Author’s Messages in Fiction

While I’m a Psychology major in school, I’m graduating this semester and there weren’t any Psychology courses that I was really interested in taking that would fit with the schedule that I wanted to arrange for myself this semester.  Even though I was only taking my Honors Psych class that I had to take, I still wanted to take enough credits to be a full time student, so I took a few other classes that I thought would be interesting.  This semester I took an Intro Philosophy class (which I ended up dropping because I wasn’t enjoying it as much as I thought I would), Literature of Ancient Greece (which is fantastic because of an amazing teacher), and Fiction Appreciation.

One of the books that we’re reading for my Fiction Appreciation class is The Heart is a Lonely Hunter by Carson McCullers.  I’ll put up a full review of the book when I’m done with it, but for now I’d like to talk about something that came up in class the other day.  There was a character in the book who was talking about Marxist ideals and preaching for a more socialistic society. During our discussion of this chapter during the class we weren’t sure how it fit into the overall plot of the book.  Our prof that day (who was not our normal professor) led us to talk about how this part of the book may have been the author’s own voice coming through.  I think to a large extent an author’s views will naturally come through when they’re writing a book, but that doesn’t mean that you have to have a character stand up in the book and announce how they feel on a certain topic.  After we were discussing this chapter, one of the other students in the class asked if we would still be reading the book if it weren’t for this class.  Thinking about this afterwards, the last book that I actually stopped reading was in large part because of this.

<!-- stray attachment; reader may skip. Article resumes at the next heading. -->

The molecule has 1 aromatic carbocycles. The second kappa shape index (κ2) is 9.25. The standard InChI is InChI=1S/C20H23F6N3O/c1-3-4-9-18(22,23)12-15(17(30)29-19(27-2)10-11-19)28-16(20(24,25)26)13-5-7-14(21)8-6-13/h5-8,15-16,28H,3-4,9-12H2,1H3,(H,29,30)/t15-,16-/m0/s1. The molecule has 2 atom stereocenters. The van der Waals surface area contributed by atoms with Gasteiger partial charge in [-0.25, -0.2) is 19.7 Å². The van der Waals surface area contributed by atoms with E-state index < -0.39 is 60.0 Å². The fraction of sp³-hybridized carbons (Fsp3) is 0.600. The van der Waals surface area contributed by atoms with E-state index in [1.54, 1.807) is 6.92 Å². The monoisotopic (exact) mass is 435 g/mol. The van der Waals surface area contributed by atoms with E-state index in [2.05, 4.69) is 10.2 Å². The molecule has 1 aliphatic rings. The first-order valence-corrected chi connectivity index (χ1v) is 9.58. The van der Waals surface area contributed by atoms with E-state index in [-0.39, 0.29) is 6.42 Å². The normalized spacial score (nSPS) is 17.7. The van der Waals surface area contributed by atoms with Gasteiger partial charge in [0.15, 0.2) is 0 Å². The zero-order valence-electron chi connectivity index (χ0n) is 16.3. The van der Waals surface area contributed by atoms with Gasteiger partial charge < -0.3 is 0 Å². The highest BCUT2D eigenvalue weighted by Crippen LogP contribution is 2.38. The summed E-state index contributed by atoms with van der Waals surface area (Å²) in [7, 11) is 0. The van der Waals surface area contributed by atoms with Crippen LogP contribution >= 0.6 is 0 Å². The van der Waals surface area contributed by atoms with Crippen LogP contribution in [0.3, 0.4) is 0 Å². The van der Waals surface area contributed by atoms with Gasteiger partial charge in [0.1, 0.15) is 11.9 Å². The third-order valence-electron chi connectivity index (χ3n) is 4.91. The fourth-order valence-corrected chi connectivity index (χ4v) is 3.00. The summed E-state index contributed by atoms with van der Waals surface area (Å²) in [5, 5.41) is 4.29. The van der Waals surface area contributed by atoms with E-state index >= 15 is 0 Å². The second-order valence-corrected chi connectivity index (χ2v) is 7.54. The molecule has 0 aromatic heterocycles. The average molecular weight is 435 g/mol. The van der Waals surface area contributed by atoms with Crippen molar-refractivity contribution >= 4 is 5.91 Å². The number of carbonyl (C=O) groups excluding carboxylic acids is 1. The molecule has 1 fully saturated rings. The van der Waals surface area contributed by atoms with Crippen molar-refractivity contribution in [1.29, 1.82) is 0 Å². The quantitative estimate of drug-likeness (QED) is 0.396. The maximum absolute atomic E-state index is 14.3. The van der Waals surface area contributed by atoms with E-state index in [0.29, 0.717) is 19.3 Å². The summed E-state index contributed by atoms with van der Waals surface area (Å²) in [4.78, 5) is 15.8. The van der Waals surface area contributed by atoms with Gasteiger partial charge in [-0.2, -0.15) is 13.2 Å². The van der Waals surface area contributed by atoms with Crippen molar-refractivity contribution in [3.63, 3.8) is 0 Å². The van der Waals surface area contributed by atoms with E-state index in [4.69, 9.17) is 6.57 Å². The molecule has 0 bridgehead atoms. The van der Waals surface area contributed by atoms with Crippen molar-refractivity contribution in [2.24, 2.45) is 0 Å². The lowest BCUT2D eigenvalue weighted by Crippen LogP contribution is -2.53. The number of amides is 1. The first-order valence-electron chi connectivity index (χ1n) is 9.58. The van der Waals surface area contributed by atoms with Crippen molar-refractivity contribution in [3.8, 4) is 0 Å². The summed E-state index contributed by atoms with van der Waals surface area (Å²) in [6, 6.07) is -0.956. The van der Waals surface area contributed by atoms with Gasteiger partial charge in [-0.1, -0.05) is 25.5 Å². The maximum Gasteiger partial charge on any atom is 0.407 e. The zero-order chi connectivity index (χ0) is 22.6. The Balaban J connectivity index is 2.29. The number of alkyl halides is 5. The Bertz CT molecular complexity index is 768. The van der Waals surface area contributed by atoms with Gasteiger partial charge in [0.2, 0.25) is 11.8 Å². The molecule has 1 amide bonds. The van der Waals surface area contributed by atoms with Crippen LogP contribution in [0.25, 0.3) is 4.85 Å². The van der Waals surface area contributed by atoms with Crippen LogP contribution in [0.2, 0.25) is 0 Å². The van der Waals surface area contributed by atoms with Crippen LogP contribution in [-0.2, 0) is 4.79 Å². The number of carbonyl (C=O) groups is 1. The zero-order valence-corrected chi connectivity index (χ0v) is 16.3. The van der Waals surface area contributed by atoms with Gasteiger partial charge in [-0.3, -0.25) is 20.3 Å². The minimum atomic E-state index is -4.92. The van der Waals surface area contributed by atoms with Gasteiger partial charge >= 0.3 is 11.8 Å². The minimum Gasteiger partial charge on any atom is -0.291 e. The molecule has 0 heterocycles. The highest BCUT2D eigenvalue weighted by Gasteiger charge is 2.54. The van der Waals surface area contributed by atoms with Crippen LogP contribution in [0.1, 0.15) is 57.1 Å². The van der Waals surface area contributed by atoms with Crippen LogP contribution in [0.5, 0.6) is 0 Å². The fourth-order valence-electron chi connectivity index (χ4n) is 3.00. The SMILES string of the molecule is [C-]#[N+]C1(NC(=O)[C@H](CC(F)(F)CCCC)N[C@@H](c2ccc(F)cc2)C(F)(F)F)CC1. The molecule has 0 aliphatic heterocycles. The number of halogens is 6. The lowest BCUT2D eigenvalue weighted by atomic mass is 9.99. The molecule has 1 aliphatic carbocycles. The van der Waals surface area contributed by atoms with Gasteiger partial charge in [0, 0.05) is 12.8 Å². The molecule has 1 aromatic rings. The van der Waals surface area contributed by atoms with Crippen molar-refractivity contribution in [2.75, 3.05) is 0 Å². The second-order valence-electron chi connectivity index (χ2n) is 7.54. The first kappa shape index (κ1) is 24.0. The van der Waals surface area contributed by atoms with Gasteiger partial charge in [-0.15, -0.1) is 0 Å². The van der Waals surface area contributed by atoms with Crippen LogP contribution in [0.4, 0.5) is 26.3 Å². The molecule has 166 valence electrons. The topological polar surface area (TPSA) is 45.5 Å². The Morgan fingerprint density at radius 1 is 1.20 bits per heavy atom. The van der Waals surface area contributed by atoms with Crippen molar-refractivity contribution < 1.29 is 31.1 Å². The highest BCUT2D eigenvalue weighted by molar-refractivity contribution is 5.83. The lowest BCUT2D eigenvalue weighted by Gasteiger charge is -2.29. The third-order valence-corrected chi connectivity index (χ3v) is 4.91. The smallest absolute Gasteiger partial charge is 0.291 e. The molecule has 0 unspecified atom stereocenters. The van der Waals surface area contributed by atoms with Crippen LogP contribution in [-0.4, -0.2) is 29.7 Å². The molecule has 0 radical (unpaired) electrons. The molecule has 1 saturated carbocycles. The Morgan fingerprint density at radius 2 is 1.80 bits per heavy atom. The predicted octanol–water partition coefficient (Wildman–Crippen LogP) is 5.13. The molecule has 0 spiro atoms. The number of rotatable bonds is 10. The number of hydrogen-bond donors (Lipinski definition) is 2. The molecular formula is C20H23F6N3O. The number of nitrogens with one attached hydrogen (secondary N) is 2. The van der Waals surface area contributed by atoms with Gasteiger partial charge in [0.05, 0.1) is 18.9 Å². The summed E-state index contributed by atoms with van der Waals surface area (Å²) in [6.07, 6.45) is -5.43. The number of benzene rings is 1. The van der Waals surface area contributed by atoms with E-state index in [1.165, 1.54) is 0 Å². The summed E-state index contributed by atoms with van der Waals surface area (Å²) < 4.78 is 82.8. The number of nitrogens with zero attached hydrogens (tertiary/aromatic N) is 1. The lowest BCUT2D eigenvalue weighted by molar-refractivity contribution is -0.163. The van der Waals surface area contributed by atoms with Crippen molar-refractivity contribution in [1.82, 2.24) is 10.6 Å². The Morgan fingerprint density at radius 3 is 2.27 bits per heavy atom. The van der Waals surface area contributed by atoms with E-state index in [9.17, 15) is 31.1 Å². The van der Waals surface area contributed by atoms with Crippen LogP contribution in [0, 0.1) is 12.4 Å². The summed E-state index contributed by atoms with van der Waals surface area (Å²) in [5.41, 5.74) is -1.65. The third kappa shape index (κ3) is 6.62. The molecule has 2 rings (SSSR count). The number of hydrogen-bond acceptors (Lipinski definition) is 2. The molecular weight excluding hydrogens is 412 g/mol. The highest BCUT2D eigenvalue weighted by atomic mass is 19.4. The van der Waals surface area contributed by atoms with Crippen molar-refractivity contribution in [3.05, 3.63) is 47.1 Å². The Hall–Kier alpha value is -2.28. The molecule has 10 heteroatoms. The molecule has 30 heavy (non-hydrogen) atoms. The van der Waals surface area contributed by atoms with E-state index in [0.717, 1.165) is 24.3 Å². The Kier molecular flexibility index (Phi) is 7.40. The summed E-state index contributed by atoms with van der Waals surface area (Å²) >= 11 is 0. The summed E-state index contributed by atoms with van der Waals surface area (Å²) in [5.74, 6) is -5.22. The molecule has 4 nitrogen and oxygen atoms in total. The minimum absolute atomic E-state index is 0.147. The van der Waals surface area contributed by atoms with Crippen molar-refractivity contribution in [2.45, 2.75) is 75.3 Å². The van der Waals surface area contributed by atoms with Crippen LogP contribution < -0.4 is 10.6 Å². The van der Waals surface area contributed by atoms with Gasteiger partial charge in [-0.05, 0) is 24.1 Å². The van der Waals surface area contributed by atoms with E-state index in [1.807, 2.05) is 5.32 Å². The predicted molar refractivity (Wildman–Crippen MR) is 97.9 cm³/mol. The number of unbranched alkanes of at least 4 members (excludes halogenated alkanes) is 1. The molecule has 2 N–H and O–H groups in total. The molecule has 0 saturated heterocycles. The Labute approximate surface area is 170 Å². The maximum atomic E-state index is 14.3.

The last book I put down was Shadow’s Edge, the second book in Brent Weeks Night Angel Trilogy.  I won’t spoil too much about the book or the series, but I really enjoyed the first 200 pages of the first book (to the point that I read them in one sitting) but after that the book really slowed down and the main character never developed at all.  Even with this, I made myself finish the first book.  After taking some time out to read George RR Martin’s Song of Ice and Fire before starting to read the second book in Weeks’ series.  The second book suffered from the same problems as the first book for me, but I hit a point in the book where two of the characters are talking and they’re bringing up religion and how important it is to the one character.  I thought that this had no relevance to the story (it wasn’t mentioned at all in the first book) and irritated me to the point where I put the book down and never looked at it again.

Anytime like this that characters stop and make a long speech about any topic this is a big risk that the author runs of irritating readers.  I’m all good with an author having a theme in mind, in some cases this can be a religious theme or a social theme, but don’t have a character stand and preach to me what you believe, because to be honest, I don’t care what you believe.

Either way, lets get back to the original point, as it relates to The Heart is a Lonely Hunter we’ll see how this scene relates to the rest of the book.  Hopefully it pays off some way, otherwise I think I’m going to be really irritated with how this books ends.

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